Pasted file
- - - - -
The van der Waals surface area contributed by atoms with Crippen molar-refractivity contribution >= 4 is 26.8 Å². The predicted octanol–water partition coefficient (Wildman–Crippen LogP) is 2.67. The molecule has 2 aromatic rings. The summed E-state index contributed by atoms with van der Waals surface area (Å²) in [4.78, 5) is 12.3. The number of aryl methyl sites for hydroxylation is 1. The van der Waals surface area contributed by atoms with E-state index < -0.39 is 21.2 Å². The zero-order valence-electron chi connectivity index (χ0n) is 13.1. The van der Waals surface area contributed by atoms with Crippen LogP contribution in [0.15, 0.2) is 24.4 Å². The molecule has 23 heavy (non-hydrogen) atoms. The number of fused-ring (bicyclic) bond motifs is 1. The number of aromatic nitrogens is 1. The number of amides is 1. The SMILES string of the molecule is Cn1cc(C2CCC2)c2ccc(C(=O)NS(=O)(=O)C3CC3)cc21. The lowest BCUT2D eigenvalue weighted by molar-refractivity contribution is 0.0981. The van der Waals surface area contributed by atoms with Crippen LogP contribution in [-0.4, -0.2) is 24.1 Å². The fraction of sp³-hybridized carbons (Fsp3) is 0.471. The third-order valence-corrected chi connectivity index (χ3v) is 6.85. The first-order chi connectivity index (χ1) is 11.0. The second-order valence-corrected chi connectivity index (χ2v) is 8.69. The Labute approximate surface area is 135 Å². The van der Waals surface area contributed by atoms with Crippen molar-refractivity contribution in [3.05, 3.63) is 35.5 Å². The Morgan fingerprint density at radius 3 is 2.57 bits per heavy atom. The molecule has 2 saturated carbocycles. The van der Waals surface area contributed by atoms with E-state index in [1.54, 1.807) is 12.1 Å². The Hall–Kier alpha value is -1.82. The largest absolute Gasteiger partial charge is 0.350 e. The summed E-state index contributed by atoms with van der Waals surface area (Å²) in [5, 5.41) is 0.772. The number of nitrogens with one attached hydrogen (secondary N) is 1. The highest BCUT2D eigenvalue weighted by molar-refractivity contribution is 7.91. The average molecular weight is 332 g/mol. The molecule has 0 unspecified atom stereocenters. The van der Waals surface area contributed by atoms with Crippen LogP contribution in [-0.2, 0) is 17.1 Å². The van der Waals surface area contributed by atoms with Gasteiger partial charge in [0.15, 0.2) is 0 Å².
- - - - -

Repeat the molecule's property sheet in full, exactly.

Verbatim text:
The van der Waals surface area contributed by atoms with Crippen molar-refractivity contribution >= 4 is 26.8 Å². The predicted octanol–water partition coefficient (Wildman–Crippen LogP) is 2.67. The molecule has 2 aromatic rings. The summed E-state index contributed by atoms with van der Waals surface area (Å²) in [4.78, 5) is 12.3. The number of aryl methyl sites for hydroxylation is 1. The van der Waals surface area contributed by atoms with E-state index < -0.39 is 21.2 Å². The zero-order valence-electron chi connectivity index (χ0n) is 13.1. The van der Waals surface area contributed by atoms with Crippen LogP contribution in [0.15, 0.2) is 24.4 Å². The molecule has 23 heavy (non-hydrogen) atoms. The number of fused-ring (bicyclic) bond motifs is 1. The number of aromatic nitrogens is 1. The number of amides is 1. The SMILES string of the molecule is Cn1cc(C2CCC2)c2ccc(C(=O)NS(=O)(=O)C3CC3)cc21. The lowest BCUT2D eigenvalue weighted by molar-refractivity contribution is 0.0981. The van der Waals surface area contributed by atoms with Crippen LogP contribution in [-0.4, -0.2) is 24.1 Å². The fraction of sp³-hybridized carbons (Fsp3) is 0.471. The third-order valence-corrected chi connectivity index (χ3v) is 6.85. The first-order chi connectivity index (χ1) is 11.0. The second-order valence-corrected chi connectivity index (χ2v) is 8.69. The Labute approximate surface area is 135 Å². The van der Waals surface area contributed by atoms with Crippen molar-refractivity contribution in [3.05, 3.63) is 35.5 Å². The Morgan fingerprint density at radius 3 is 2.57 bits per heavy atom. The molecule has 2 saturated carbocycles. The van der Waals surface area contributed by atoms with E-state index in [1.54, 1.807) is 12.1 Å². The Hall–Kier alpha value is -1.82. The largest absolute Gasteiger partial charge is 0.350 e. The summed E-state index contributed by atoms with van der Waals surface area (Å²) in [5, 5.41) is 0.772. The number of nitrogens with one attached hydrogen (secondary N) is 1. The highest BCUT2D eigenvalue weighted by molar-refractivity contribution is 7.91. The average molecular weight is 332 g/mol. The molecule has 0 unspecified atom stereocenters. The van der Waals surface area contributed by atoms with Crippen LogP contribution in [-0.2, 0) is 17.1 Å². The van der Waals surface area contributed by atoms with Gasteiger partial charge in [0.15, 0.2) is 0 Å².